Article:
Emotional intelligence & mindfulness

These allies at work and at home

First things first

In recent years, emotional intelligence has been in the spotlight and is publicly gaining prominence. This concept is not so old because it was recognised only in 1990 by psychologists Peter Salovey and John Mayer.
This principle refers to “the ability to recognise, understand and control one’s own emotions and to deal with the emotions of others”. According to Peter Salovey and John Mayer, it has two main dimensions. The first, “experiential”, is the ability to distinguish, handle and react to emotional information without necessarily understanding it. The second, “strategic”, is the ability to understand and manage emotions without necessarily fully grasping or feeling them.

To fully understand this notion, it is important to know that we are armed with four different types of mental operations: motivation, emotions, cognitions and consciousness. In short, motivations meet our basic needs, such as hunger, thirst, need for social contact and sexual desire. Concerning emotions, they appear to signal changes in the relationships between ourselves and our environment in order to provide an adequate response. For example, anger appears due to a form of intrusion and fear in response to danger. As for cognitions, they allow us to learn from our environment and to solve difficulties in new situations. Thus, emotional intelligence is at the intersection of emotions and cognitions.

From these foundations, many studies and research have been established around this concept of emotional intelligence. However, the five base pillars have been defined and are the following:
1. self-awareness
2. self-control
3. internal motivation
4. social consciousness/empathy
5. relationship management/social skills

Empathy, for instance, is one of the hottest topics at the moment, especially in product or service development teams. It is at the heart of design thinking but also more generally, of innovation. It is a crucial leadership skill as well.

The second concept to be introduced is mindfulness. It was introduced in 1979 by the American doctor and researcher Jon Kabat-Zinn. Mindfulness is the intentional attention to the internal (feelings, emotions, thoughts, states of mind) or external experiences of the present moment, without judgment. Originally, the idea was to treat stress and reduce the intensity of pain. Beyond the positive health benefits, mindfulness allows us to open up and accept the current experience as it is. This helps us to develop emotional skills, such as calm and resilience.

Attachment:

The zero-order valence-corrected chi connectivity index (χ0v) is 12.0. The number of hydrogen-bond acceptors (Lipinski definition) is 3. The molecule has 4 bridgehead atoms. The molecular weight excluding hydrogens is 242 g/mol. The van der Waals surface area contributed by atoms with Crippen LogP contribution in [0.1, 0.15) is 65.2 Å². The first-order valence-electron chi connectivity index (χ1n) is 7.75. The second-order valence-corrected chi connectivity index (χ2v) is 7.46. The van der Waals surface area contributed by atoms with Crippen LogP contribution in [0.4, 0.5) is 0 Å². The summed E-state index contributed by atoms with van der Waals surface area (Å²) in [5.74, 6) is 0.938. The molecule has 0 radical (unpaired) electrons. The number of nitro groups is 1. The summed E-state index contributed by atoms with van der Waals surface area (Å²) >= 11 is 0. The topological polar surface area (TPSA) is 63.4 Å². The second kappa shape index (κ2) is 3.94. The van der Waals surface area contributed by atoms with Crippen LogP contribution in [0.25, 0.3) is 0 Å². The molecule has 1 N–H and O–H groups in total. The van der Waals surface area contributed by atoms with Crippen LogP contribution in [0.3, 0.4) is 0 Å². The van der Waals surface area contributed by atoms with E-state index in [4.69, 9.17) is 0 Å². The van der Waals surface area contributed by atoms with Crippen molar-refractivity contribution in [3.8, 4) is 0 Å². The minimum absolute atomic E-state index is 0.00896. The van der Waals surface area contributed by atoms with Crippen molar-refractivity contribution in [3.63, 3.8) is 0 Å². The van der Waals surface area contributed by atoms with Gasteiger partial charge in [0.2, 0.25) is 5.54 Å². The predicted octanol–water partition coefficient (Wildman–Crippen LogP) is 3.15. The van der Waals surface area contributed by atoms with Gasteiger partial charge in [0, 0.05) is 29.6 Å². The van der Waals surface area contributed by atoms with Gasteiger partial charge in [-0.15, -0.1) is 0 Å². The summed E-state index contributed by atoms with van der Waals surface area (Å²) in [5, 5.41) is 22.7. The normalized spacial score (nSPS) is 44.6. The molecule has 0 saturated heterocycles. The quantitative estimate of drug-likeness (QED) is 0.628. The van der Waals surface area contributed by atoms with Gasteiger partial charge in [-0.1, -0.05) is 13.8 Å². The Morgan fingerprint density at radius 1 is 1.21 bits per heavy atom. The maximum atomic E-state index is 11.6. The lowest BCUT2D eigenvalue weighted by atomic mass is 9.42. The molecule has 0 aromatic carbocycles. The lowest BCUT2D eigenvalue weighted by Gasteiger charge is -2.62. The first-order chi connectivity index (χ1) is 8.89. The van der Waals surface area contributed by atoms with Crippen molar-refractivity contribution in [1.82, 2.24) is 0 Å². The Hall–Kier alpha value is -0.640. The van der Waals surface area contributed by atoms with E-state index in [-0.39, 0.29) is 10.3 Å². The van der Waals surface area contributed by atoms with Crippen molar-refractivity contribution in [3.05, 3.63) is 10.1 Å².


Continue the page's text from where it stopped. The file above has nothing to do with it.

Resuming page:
So let’s take the time to breathe in… and breathe out… to be aware of what’s happening right now. The major asset of the human being is his brain’s ability to reason, to analyse his environment and to communicate. So it would be a shame to fly over our daily lives and act mechanically like a robot, wouldn’t it?

Not necessarily easy, but beneficial

In concrete terms, it is all about noticing things as they are and actively seeing new things. Emotional intelligence and mindfulness are therefore concepts that work hand in hand. It is important to be attentive to our feelings and emotions. Even in difficult times, the trick is to accept them and recognise how we function.

“When you can’t control what happens, challenge yourself to control how you react to what happens. That’s where your power is.” - unknown

Secondly, to accept that our perception is not absolute. Above all, we should not avoid this emotion, but rather alter it by relativising it and acting in accordance with our values. Not doing things mechanically and becoming immersed in what we do is probably the main principle of the state of mindfulness. Therefore, giving meaning or purpose to what we do helps to connect and appropriate a task. It becomes more rewarding and improves our performance. By being anchored in the present moment and being aware of our environment, it becomes easier to pay attention, we become more creative and more open to opportunities. In addition, we appreciate people more because we are less in judgment. We live while being open to others and to what is happening. By breaking out of our mechanical patterns, we are also better able to innovate. This means not being afraid to fail because everything is relative — it depends on the context and how we perceive it. By applying mindfulness and developing our emotional intelligence, we also tend to be more spontaneous, more authentic and therefore develop a certain charisma.

Sometimes we tend to let our minds wander when someone talks to us, or to think about what we are going to say when it is our turn to talk. A concrete and rather effective exercise is attentive and authentic listening. Focusing our attention on a friend, for example, on his emotions and the message he wants to convey to us, without judgment, makes the moment more qualitative, deeper, more empathetic and heartwarming. Leaving room for the other and not bringing back what he expresses to ourselves is also a proof of respect, appreciation and a much more constructive form of dialogue.